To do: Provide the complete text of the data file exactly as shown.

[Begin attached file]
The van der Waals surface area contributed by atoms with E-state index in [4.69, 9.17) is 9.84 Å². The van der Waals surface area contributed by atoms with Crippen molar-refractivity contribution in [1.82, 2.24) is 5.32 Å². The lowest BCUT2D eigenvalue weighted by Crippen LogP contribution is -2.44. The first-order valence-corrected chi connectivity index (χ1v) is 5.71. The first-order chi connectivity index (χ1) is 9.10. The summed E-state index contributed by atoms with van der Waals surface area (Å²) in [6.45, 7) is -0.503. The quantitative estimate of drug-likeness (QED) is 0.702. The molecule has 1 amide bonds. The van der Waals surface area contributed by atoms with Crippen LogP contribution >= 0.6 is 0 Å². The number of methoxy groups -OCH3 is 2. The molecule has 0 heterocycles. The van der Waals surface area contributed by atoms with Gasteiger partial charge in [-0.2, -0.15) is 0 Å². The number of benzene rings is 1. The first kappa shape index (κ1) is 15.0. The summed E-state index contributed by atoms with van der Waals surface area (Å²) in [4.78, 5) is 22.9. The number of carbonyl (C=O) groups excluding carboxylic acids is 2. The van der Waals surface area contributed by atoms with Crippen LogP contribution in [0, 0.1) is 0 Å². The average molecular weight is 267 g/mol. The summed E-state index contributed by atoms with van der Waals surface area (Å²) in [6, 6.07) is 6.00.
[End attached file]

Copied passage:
The van der Waals surface area contributed by atoms with E-state index in [4.69, 9.17) is 9.84 Å². The van der Waals surface area contributed by atoms with Crippen molar-refractivity contribution in [1.82, 2.24) is 5.32 Å². The lowest BCUT2D eigenvalue weighted by Crippen LogP contribution is -2.44. The first-order valence-corrected chi connectivity index (χ1v) is 5.71. The first-order chi connectivity index (χ1) is 9.10. The summed E-state index contributed by atoms with van der Waals surface area (Å²) in [6.45, 7) is -0.503. The quantitative estimate of drug-likeness (QED) is 0.702. The molecule has 1 amide bonds. The van der Waals surface area contributed by atoms with Crippen LogP contribution >= 0.6 is 0 Å². The number of methoxy groups -OCH3 is 2. The molecule has 0 heterocycles. The van der Waals surface area contributed by atoms with Gasteiger partial charge in [-0.2, -0.15) is 0 Å². The number of benzene rings is 1. The first kappa shape index (κ1) is 15.0. The summed E-state index contributed by atoms with van der Waals surface area (Å²) in [4.78, 5) is 22.9. The number of carbonyl (C=O) groups excluding carboxylic acids is 2. The van der Waals surface area contributed by atoms with Crippen LogP contribution in [0, 0.1) is 0 Å². The average molecular weight is 267 g/mol. The summed E-state index contributed by atoms with van der Waals surface area (Å²) in [6, 6.07) is 6.00.